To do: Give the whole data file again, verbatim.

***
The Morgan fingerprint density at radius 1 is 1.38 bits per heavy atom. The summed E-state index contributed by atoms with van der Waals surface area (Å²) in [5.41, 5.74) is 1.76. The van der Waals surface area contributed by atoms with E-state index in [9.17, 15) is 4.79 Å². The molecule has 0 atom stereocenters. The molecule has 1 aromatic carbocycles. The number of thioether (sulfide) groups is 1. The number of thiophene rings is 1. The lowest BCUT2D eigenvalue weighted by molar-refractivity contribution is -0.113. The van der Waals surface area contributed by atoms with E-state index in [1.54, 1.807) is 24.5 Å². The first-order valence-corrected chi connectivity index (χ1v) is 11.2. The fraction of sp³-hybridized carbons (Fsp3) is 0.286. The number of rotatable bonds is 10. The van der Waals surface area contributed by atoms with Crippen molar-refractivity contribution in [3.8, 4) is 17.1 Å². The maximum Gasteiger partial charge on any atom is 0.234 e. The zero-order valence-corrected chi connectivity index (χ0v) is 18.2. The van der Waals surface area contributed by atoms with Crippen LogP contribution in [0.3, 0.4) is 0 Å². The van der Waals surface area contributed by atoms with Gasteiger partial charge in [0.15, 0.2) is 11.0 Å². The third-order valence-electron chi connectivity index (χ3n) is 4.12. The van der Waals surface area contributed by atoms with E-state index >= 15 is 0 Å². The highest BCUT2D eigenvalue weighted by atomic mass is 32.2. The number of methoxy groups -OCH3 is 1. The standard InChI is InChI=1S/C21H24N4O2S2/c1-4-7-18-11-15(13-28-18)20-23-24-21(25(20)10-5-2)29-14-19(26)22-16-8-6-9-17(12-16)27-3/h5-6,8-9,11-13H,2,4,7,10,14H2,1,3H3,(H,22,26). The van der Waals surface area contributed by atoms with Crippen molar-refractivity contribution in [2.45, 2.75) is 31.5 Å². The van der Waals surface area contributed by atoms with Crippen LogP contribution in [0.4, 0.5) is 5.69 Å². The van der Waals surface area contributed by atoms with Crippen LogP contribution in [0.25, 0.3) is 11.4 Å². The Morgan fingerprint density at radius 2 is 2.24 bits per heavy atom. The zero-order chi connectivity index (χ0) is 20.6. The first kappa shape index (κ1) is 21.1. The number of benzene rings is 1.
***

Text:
The Morgan fingerprint density at radius 1 is 1.38 bits per heavy atom. The summed E-state index contributed by atoms with van der Waals surface area (Å²) in [5.41, 5.74) is 1.76. The van der Waals surface area contributed by atoms with E-state index in [9.17, 15) is 4.79 Å². The molecule has 0 atom stereocenters. The molecule has 1 aromatic carbocycles. The number of thioether (sulfide) groups is 1. The number of thiophene rings is 1. The lowest BCUT2D eigenvalue weighted by molar-refractivity contribution is -0.113. The van der Waals surface area contributed by atoms with E-state index in [1.54, 1.807) is 24.5 Å². The first-order valence-corrected chi connectivity index (χ1v) is 11.2. The fraction of sp³-hybridized carbons (Fsp3) is 0.286. The number of rotatable bonds is 10. The van der Waals surface area contributed by atoms with Crippen molar-refractivity contribution in [3.8, 4) is 17.1 Å². The maximum Gasteiger partial charge on any atom is 0.234 e. The zero-order valence-corrected chi connectivity index (χ0v) is 18.2. The van der Waals surface area contributed by atoms with Crippen LogP contribution in [0.3, 0.4) is 0 Å². The van der Waals surface area contributed by atoms with Gasteiger partial charge in [0.15, 0.2) is 11.0 Å². The third-order valence-electron chi connectivity index (χ3n) is 4.12. The van der Waals surface area contributed by atoms with E-state index >= 15 is 0 Å². The highest BCUT2D eigenvalue weighted by atomic mass is 32.2. The number of methoxy groups -OCH3 is 1. The standard InChI is InChI=1S/C21H24N4O2S2/c1-4-7-18-11-15(13-28-18)20-23-24-21(25(20)10-5-2)29-14-19(26)22-16-8-6-9-17(12-16)27-3/h5-6,8-9,11-13H,2,4,7,10,14H2,1,3H3,(H,22,26). The van der Waals surface area contributed by atoms with Crippen molar-refractivity contribution in [2.45, 2.75) is 31.5 Å². The van der Waals surface area contributed by atoms with Crippen LogP contribution in [0.4, 0.5) is 5.69 Å². The van der Waals surface area contributed by atoms with Crippen LogP contribution in [0.25, 0.3) is 11.4 Å². The Morgan fingerprint density at radius 2 is 2.24 bits per heavy atom. The zero-order chi connectivity index (χ0) is 20.6. The first kappa shape index (κ1) is 21.1. The number of benzene rings is 1.